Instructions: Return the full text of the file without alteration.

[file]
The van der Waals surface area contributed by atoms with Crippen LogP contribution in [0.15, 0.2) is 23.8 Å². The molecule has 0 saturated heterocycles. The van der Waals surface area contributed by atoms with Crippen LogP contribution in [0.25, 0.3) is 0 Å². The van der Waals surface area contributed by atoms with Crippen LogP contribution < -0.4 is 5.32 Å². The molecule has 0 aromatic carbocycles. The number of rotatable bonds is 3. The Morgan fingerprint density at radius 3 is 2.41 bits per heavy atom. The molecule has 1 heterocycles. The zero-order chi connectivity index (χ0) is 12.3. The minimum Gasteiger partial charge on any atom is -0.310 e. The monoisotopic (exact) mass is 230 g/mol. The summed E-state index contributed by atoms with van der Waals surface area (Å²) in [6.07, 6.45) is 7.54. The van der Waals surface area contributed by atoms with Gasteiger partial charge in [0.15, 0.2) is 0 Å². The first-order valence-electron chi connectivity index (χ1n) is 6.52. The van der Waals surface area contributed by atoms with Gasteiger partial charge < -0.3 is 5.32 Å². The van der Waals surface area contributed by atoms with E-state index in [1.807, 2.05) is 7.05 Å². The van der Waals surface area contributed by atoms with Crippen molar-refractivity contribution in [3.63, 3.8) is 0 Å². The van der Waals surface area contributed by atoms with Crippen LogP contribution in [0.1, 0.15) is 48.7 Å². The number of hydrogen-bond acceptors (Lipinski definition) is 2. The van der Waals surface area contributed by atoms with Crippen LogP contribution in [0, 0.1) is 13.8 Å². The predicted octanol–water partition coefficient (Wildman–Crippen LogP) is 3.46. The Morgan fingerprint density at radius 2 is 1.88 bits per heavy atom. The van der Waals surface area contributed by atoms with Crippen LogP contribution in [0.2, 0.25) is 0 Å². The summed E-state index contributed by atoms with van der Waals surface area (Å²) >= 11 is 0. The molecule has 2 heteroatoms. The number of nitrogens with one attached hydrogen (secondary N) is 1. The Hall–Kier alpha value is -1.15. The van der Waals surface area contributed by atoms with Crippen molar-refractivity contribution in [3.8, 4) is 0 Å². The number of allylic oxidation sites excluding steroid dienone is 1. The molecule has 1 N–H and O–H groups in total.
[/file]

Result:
The van der Waals surface area contributed by atoms with Crippen LogP contribution in [0.15, 0.2) is 23.8 Å². The molecule has 0 saturated heterocycles. The van der Waals surface area contributed by atoms with Crippen LogP contribution in [0.25, 0.3) is 0 Å². The van der Waals surface area contributed by atoms with Crippen LogP contribution < -0.4 is 5.32 Å². The molecule has 0 aromatic carbocycles. The number of rotatable bonds is 3. The Morgan fingerprint density at radius 3 is 2.41 bits per heavy atom. The molecule has 1 heterocycles. The zero-order chi connectivity index (χ0) is 12.3. The minimum Gasteiger partial charge on any atom is -0.310 e. The monoisotopic (exact) mass is 230 g/mol. The summed E-state index contributed by atoms with van der Waals surface area (Å²) in [6.07, 6.45) is 7.54. The van der Waals surface area contributed by atoms with Gasteiger partial charge in [0.15, 0.2) is 0 Å². The first-order valence-electron chi connectivity index (χ1n) is 6.52. The van der Waals surface area contributed by atoms with Gasteiger partial charge < -0.3 is 5.32 Å². The van der Waals surface area contributed by atoms with E-state index in [1.807, 2.05) is 7.05 Å². The van der Waals surface area contributed by atoms with Crippen molar-refractivity contribution in [3.63, 3.8) is 0 Å². The van der Waals surface area contributed by atoms with Crippen LogP contribution in [0.1, 0.15) is 48.7 Å². The number of hydrogen-bond acceptors (Lipinski definition) is 2. The van der Waals surface area contributed by atoms with Crippen LogP contribution in [0, 0.1) is 13.8 Å². The predicted octanol–water partition coefficient (Wildman–Crippen LogP) is 3.46. The Morgan fingerprint density at radius 2 is 1.88 bits per heavy atom. The van der Waals surface area contributed by atoms with Crippen LogP contribution in [0.2, 0.25) is 0 Å². The summed E-state index contributed by atoms with van der Waals surface area (Å²) >= 11 is 0. The molecule has 2 heteroatoms. The number of nitrogens with one attached hydrogen (secondary N) is 1. The Hall–Kier alpha value is -1.15. The van der Waals surface area contributed by atoms with Crippen molar-refractivity contribution in [3.8, 4) is 0 Å². The number of allylic oxidation sites excluding steroid dienone is 1. The molecule has 1 N–H and O–H groups in total.